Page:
As the recipients of the 2013 science Nobel prizes gather in Stockholm to celebrate and be celebrated, News & Views shares some expert opinions on the achievements honoured.
François Englert and Peter W. Higgs were awarded the Nobel Prize in Physics for the theoretical discovery of a mechanism that bestows mass on fundamental particles (see figure).
The triumph of a theory
The proposal of the mass-giving mechanism was a coup for theoretical physics, and will remain a landmark for centuries to come. The standard model of particle physics successfully predicts a panoply of experimental data, some of them extremely precise, in very different contexts. Without the ideas of Robert Brout, Englert1, Higgs2 and a few others, there is a fatal flaw in the standard model: it predicts that particles are massless, in clear contradiction to measurements. The mechanism that the researchers invented was the missing piece in a jigsaw puzzle, and the experimental detection of the Higgs boson at the Large Hadron Collider (LHC) at CERN, near Geneva, Switzerland, demonstrated that their ideas were correct.
As is often the case with scientific discoveries, this completed puzzle forms just one piece of a still larger one concerning quantum corrections to the Higgs-boson mass that occur at high energy scales. All particles receive quantum corrections to their masses from a boiling sea of other particles that pop in and out of existence, but normally the corrections are small and unproblematic. But for the Higgs boson, we have several corrections that are billions upon billions of times heavier than its measured mass (about 126 times the mass of a proton). So either quantum theory, which works so well in other contexts, is wrong, or we are missing a jigsaw piece.
There are exciting ideas for the missing piece that could solve this problem. One prominent idea, called supersymmetry, mathematically cancels the huge corrections, and predicts a host of new particles to be discovered. We therefore await the restart of experiments at the LHC in 2015 with bated breath.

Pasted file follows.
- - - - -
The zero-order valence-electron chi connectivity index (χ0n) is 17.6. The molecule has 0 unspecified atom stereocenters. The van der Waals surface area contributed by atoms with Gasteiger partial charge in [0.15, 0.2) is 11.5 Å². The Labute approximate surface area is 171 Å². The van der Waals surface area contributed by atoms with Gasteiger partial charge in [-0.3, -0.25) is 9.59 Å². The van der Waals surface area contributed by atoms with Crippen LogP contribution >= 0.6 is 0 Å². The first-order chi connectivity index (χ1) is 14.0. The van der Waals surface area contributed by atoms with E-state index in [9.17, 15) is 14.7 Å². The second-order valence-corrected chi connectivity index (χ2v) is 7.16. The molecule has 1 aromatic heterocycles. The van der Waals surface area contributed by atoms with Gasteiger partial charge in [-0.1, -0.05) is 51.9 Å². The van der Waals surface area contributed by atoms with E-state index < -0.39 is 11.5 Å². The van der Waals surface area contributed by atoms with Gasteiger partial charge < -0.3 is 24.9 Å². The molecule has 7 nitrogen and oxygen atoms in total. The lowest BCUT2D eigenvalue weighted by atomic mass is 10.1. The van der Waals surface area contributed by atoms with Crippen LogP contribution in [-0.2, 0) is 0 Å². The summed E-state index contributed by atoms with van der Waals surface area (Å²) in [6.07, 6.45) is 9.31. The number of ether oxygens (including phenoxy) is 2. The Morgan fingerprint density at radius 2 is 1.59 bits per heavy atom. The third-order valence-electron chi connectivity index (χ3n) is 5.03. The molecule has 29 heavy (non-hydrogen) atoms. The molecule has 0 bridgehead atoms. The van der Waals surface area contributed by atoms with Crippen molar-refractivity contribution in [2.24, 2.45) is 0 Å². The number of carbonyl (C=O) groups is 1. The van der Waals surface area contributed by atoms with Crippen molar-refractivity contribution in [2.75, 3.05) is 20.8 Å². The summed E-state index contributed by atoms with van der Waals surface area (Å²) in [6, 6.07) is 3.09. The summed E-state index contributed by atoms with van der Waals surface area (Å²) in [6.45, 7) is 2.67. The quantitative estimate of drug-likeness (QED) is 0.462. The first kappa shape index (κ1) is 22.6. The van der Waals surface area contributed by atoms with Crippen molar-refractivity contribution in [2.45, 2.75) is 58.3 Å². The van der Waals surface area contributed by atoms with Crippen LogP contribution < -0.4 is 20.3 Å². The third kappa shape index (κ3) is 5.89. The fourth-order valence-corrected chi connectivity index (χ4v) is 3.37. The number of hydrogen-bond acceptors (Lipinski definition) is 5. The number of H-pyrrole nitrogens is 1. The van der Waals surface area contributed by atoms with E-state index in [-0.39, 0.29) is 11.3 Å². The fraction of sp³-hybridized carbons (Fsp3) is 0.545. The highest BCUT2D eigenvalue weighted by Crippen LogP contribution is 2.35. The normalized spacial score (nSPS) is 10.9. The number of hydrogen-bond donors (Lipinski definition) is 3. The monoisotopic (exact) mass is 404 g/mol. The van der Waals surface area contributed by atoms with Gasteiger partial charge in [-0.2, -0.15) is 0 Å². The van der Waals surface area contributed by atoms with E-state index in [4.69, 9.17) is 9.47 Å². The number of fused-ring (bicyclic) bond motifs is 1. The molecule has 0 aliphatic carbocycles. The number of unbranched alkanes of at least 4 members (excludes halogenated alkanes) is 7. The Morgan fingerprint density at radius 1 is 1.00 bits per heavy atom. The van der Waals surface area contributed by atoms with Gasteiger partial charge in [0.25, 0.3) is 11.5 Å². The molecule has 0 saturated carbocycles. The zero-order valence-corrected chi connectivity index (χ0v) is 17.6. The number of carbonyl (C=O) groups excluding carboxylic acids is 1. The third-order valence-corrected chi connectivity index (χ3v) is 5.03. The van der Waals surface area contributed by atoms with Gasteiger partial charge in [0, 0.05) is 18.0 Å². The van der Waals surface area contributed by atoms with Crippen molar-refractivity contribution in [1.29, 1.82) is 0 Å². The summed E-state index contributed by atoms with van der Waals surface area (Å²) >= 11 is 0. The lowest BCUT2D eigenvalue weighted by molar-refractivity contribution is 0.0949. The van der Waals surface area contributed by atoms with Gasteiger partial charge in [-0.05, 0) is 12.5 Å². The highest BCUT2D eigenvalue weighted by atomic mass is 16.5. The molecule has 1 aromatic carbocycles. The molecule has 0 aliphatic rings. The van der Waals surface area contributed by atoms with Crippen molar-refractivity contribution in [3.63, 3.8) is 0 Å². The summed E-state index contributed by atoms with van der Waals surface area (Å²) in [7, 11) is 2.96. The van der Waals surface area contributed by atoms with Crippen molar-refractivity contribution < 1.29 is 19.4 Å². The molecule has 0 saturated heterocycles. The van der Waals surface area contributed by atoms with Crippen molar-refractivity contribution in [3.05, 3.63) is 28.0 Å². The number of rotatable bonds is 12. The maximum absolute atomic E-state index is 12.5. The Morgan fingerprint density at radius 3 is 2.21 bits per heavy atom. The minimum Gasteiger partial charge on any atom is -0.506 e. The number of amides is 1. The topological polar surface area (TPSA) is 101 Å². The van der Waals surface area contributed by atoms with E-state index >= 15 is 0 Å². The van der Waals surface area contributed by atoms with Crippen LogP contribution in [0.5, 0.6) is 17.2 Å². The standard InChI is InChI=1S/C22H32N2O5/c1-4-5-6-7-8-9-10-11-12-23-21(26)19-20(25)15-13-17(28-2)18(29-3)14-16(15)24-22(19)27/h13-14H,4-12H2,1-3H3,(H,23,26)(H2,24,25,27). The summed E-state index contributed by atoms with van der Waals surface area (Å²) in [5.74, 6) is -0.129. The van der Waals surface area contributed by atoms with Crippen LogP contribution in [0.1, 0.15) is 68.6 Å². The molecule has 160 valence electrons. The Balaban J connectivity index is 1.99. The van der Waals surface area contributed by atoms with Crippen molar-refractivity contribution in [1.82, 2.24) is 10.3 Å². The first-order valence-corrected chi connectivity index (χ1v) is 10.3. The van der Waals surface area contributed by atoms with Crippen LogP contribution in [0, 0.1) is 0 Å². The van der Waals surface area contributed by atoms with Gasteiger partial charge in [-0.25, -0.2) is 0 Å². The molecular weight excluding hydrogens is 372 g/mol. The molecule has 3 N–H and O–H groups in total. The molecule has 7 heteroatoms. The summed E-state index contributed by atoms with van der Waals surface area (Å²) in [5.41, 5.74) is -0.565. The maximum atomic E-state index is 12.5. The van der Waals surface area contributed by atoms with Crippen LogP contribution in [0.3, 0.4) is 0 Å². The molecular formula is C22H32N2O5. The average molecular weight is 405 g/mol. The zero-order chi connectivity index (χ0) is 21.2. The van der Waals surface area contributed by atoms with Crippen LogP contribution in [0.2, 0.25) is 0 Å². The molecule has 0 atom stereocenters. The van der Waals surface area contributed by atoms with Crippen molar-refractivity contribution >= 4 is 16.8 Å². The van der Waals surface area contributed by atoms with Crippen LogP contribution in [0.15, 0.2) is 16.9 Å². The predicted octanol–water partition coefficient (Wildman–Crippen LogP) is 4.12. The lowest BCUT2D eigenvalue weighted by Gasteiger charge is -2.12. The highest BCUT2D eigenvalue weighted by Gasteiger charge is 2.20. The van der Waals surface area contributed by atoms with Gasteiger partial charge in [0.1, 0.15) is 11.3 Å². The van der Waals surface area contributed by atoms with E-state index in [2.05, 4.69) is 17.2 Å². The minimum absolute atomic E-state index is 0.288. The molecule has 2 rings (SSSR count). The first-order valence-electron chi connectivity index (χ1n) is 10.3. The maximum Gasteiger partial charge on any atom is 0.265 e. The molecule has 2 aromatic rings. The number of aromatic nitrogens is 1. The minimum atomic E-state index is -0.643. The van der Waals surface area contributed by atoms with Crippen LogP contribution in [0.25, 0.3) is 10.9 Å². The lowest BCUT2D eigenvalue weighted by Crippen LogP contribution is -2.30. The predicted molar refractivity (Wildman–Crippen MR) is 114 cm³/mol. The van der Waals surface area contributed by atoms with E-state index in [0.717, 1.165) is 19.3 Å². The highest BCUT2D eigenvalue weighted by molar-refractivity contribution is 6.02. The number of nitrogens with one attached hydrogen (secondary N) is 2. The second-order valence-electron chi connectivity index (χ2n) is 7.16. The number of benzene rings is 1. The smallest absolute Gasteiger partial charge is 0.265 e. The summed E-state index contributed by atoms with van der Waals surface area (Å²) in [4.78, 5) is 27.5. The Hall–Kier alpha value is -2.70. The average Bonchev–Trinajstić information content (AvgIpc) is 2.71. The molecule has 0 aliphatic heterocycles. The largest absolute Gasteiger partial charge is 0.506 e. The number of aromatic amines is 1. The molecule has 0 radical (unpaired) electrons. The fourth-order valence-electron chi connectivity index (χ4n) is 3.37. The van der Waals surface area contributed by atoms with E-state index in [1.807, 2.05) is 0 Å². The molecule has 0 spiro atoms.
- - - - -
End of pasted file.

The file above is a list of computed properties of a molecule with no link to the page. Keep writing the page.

The first meeting to discuss what would become the LHC took place in 1984 in Lausanne, Switzerland. The 27-kilometre tunnel that now houses it was built for a previous accelerator, the Large Electron–Positron collider, which ran from 1989 to 2000. But as a result of even earlier discussions, the tunnel was built as large as possible to allow for future options3. These included later installation of a hadron collider, which became the LHC. In the 1990s, when researchers conceived the LHC's ATLAS and CMS particle detectors, with one of their major goals being to search for the Higgs boson, the required technology did not exist. A lengthy research and development programme was instigated to make sure that, when the time came, they could be built. Thousands of people have worked on them. These are just examples of the kind of long-term vision and investment needed to — using particle physicist David Miller's analogy4 — set off a rumour powerful enough to be heard.
In the end, the result of this endeavour is simple5,6. In a subset of recorded collisions between protons, there is a bump in the mass spectrum of pairs of photons and in the mass spectrum of four leptons (electrons and/or muons). That is the sign that we have managed to hit the background energy field of the Universe hard enough to make a wave in it. That wave is the Higgs boson. Many beautiful theoretical ideas have been proposed but consigned to oblivion, because they don't correspond to how the Universe works. Not so the mass mechanism proposed by Brout, Englert, Higgs and others — the boson is there!
Englert, F. & Brout, R. Phys. Rev. Lett. 13, 321–323 (1964).
Higgs, P. W. Phys. Rev. Lett. 13, 508–509 (1964).
LEP design report. CERN-LEP-84-01 (CERN, 1984).
The ATLAS Collaboration. Phys. Lett. B 716, 1–29 (2012).
The CMS Collaboration. Phys. Lett. B 716, 30–61 (2012).